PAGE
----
A couple of trailers for Disney’s The Lion King have been released over the past few weeks, but none featured the most anticipated voice talent of the film, Beyoncé.
Beyoncé herself released a brand-new trailer that features her voice as Nala for the first time, and the internet is going crazy!
— Belly Rowland (@MessyMyles) June 3, 2019
her releasing basically her own trailer of her character on her own youtube channel is so Beyoncé 😭 https://t.co/fn1gbSk0qh
— kai (@expensivefabric) June 3, 2019
i had to make this. Beyoncé as Nala in Lion King (2019). pic.twitter.com/BFpiIanflT
— c (@chuuzus) June 3, 2019
honestly, her deep ass voice is perfect for this 😭 https://t.co/xRS5tfLZmk
— Luke ツ (@NubianSkywalker) June 3, 2019
[VIDEO] 5 Inspiring Moments from Beyonce’s ‘Homecoming’ Documentary
“Homecoming: A Film by Beyoncé,” premiered early Wednesday and fans were tuned in across the globe to see the behind-the-scenes look at one of the memorable performances of the Coachella music festival.
Here are five of the most inspiring moments from the Netflix special.
- This opening quote from Maya Angelou
In one of the opening scenes, the film used the voice and words of Dr. Maya Angelou: “What I really want to do is be a representative of my race, of the human race.”
Oprah Magazine discovered that the quote was taken from the 2013 interview on the Canadian show George Stroumboulopoulos Tonight. The rest of the quote continues…
“…I have a chance to show how kind we can be, how intelligent and generous we can be. I have a chance to teach and to love and to laugh. I know that when I finish doing what I’m sent here to do, I will be called home. And I will go home without any fear, trepidations, wondering what’s gonna happen.”
“We are more and more becoming intelligent. I don’t mean educated, but we Americans are growing up a little bit, and that’s a blessing,” Angelou said. “If we weren’t growing up we wouldn’t have a Black President in there. Black men and women are heading some of the leading universities in our country and corporations, Black men and women. Little by little, we grow up. It’s hard. Most people don’t grow up; they just get older.”
2. Beyonce putting the complexity and brilliance of Black culture front and center.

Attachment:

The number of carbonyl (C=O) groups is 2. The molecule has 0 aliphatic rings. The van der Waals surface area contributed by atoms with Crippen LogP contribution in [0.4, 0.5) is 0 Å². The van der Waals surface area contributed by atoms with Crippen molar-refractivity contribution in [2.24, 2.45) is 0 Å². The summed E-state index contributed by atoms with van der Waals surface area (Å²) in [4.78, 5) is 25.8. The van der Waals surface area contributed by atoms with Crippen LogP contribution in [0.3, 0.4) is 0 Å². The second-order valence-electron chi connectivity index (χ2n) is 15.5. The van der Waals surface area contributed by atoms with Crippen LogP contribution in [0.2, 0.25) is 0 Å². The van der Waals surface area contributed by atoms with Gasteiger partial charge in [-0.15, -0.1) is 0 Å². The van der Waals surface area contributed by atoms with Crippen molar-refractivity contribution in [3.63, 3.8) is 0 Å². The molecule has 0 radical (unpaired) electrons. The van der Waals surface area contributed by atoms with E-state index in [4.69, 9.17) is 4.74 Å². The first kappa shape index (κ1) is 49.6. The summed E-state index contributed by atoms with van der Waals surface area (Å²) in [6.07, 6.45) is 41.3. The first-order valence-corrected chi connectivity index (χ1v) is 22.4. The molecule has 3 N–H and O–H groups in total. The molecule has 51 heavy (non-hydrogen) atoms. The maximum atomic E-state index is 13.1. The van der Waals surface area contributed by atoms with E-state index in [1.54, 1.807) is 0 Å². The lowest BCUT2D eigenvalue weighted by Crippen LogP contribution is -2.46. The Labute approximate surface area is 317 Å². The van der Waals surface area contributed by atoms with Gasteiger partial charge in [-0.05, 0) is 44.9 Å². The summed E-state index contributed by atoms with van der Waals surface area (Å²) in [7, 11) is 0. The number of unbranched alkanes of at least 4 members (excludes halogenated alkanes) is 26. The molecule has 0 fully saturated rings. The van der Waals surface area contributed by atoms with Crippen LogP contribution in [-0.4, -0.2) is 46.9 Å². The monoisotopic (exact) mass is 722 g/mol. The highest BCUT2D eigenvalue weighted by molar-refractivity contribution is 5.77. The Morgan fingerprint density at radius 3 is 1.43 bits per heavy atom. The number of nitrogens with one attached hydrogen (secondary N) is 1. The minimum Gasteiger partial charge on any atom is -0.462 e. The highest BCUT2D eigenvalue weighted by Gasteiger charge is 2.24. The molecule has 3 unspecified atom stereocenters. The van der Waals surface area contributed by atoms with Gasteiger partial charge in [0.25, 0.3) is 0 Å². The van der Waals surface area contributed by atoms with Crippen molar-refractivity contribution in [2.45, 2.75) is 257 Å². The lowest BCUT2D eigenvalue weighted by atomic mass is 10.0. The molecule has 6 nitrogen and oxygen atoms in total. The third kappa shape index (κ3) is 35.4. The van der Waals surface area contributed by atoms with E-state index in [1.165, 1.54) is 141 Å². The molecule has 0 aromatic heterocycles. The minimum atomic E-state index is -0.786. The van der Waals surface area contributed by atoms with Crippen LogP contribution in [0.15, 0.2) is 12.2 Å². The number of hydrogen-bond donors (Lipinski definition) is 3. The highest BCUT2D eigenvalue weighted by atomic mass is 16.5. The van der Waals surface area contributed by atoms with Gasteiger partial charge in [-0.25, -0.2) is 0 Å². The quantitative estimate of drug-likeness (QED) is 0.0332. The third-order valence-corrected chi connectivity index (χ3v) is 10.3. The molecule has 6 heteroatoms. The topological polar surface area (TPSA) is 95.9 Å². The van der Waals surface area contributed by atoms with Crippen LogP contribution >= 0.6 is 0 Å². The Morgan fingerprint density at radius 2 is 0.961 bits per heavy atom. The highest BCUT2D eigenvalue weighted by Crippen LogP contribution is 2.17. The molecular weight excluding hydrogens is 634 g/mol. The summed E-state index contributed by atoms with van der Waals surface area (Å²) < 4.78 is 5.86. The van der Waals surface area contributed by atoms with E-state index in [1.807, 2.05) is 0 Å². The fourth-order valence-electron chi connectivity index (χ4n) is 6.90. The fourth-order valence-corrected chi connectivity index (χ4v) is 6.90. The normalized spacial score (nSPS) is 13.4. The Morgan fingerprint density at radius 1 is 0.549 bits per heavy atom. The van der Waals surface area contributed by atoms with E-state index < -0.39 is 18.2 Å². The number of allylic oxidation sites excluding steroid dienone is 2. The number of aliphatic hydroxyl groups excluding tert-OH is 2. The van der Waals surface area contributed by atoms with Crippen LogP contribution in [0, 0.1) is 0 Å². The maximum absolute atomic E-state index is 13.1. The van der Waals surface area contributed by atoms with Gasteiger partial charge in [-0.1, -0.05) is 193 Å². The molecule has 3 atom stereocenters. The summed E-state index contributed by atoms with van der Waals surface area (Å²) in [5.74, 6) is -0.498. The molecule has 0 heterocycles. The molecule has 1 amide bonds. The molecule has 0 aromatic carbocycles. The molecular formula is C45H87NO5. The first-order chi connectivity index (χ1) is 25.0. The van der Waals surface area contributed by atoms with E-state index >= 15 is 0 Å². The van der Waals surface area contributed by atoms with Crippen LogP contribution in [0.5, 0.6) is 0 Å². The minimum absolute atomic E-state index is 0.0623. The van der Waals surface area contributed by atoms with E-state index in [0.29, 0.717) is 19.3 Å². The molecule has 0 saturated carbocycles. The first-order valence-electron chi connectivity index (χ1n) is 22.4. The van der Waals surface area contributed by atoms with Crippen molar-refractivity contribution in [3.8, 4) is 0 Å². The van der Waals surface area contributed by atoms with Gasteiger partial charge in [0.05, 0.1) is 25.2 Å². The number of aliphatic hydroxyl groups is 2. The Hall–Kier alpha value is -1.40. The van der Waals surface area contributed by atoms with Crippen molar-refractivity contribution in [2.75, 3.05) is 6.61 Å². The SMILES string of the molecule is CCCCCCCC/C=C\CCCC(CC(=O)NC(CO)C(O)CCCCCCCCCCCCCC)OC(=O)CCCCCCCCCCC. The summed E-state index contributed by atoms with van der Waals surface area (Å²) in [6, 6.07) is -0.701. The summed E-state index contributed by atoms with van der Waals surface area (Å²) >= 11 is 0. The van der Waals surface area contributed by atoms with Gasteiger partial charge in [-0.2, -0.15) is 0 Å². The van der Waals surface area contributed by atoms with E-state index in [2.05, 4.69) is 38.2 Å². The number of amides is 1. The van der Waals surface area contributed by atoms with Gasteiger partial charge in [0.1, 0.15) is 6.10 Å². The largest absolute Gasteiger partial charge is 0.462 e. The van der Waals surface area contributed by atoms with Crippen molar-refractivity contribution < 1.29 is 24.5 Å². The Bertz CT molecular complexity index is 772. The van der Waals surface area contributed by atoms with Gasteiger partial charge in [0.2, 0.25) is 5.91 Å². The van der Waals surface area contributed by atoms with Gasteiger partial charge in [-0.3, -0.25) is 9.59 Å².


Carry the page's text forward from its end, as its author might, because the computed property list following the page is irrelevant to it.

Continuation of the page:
Beyonce was the first Black woman to headline Coachella, which made this performance that much more special and iconic. The mother-of-three knew just what a mark she would make in the performance which is why she made sure to specifically center Black culture, Black performers and Black women.
“It was important to me that everyone had who never seen themselves represented felt like they were on that stage with us,” Beyonce said in the film. “As a black woman, I used to feel like the world wanted me to stay in my little box. And black woman often feels underestimated. I wanted us to be proud of not only the show but the process. Proud of the struggle. Thankful for the beauty that comes with a painful history and rejoice in the pain. Rejoice in the imperfections and the wrongs that are so damn right.”
She continued: “I wanted everyone to feel thankful for their curves, their sass, their honesty – thankful for their freedom. It was no rules, and we were able to create a free, safe space where none of us were marginalized.”
3. The show was absolutely inspired by the beauty of HBCUs.
While talking about the inspiration for the performance ,Beyonce revealed that she always to attend an HBCU but never got the chance because of her career.
“My college was Destiny’s Child, my college was traveling around the world, and life was my teacher,” she says.
In the film, she shared that her father attended the HBCU Fisk University and that she often had rehearsals at the HBCU in Houston, Texas Southern University.
“There is something incredibly important about the HBCU experience that must be celebrated and protected,” she said.
Which is why she ensured that drumlines, steppers, and majorettes were present throughout the performance.
4. The triumph after a “difficult” and life-threatening pregnancy.
The award-winning singer shared her pregnancy which resulted in an emergency C-section.
But this wasn’t the first time she opened up about her pregnancy. It was in an essay she wrote for Vogue where fans discovered that she was at 218 pounds while pregnant and suffered from high blood pressure and preeclampsia. One of her twins’ hearts stopped beating while in the womb.
After the birth of the twins, Beyonce said it was a struggle to get back into performance mode. Of course, there was the rigorous training which left her feeling exhausted.
“That’s hard when you don’t feel like yourself. I had to rebuild my body,” she said. “It took me a while to feel confident enough to … give in my own personality. In the beginning, it was so many muscle spasms and, just internally, my body was not connected,” she continued. “My mind was not there. My mind wanted to be with my children. What people don’t see is the sacrifice.”
She also spoke about the feeling many moms share. How do you give 100 percent to your work and your family.
“Just trying to figure out how to balance being the mother of a 6-year-old and of twins that need me and giving myself creatively and, um, physically, it’s a lot to juggle,” she confessed. “I definitely pushed myself further than I knew I could, and I learned a valuable lesson: I will never, never push myself that far again.”
5. The reminder that failure is a necessity on the path to excellence.
Viewers even got a chance to see the “Formation” singer struggling during rehearsals. And it created one of the most memorable quotes from the documentary.
“This is grounding. Like no matter who you are, you get in here and it’s real,” Beyoncé said between practice. “That’s why people don’t like to rehearse. You gotta be humble. You gotta be willing to look awkward and you gotta study, be a student.”